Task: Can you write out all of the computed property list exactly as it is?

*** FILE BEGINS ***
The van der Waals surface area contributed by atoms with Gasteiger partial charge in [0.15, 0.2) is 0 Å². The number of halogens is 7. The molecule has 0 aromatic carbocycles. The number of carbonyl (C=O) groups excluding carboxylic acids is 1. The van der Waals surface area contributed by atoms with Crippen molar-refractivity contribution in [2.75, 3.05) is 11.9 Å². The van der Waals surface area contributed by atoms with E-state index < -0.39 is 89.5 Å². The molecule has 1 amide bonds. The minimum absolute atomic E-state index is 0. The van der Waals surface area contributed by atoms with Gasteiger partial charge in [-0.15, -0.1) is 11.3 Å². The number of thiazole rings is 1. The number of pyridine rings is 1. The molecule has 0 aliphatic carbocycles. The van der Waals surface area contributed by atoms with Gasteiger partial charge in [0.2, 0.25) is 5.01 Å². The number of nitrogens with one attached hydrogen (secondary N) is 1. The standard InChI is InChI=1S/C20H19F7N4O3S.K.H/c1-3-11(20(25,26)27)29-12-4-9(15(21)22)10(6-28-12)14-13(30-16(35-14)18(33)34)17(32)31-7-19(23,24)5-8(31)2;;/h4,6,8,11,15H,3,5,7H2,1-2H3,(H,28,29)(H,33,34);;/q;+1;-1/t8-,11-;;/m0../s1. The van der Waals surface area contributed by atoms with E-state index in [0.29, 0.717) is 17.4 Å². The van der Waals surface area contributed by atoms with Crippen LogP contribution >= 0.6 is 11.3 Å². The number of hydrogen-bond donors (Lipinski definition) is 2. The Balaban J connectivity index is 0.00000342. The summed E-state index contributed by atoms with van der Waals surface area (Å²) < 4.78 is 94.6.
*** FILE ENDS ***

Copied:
The van der Waals surface area contributed by atoms with Gasteiger partial charge in [0.15, 0.2) is 0 Å². The number of halogens is 7. The molecule has 0 aromatic carbocycles. The number of carbonyl (C=O) groups excluding carboxylic acids is 1. The van der Waals surface area contributed by atoms with Crippen molar-refractivity contribution in [2.75, 3.05) is 11.9 Å². The van der Waals surface area contributed by atoms with E-state index < -0.39 is 89.5 Å². The molecule has 1 amide bonds. The minimum absolute atomic E-state index is 0. The van der Waals surface area contributed by atoms with Gasteiger partial charge in [-0.15, -0.1) is 11.3 Å². The number of thiazole rings is 1. The number of pyridine rings is 1. The molecule has 0 aliphatic carbocycles. The van der Waals surface area contributed by atoms with Gasteiger partial charge in [0.2, 0.25) is 5.01 Å². The number of nitrogens with one attached hydrogen (secondary N) is 1. The standard InChI is InChI=1S/C20H19F7N4O3S.K.H/c1-3-11(20(25,26)27)29-12-4-9(15(21)22)10(6-28-12)14-13(30-16(35-14)18(33)34)17(32)31-7-19(23,24)5-8(31)2;;/h4,6,8,11,15H,3,5,7H2,1-2H3,(H,28,29)(H,33,34);;/q;+1;-1/t8-,11-;;/m0../s1. The van der Waals surface area contributed by atoms with E-state index in [0.29, 0.717) is 17.4 Å². The van der Waals surface area contributed by atoms with Crippen LogP contribution >= 0.6 is 11.3 Å². The number of hydrogen-bond donors (Lipinski definition) is 2. The Balaban J connectivity index is 0.00000342. The summed E-state index contributed by atoms with van der Waals surface area (Å²) < 4.78 is 94.6.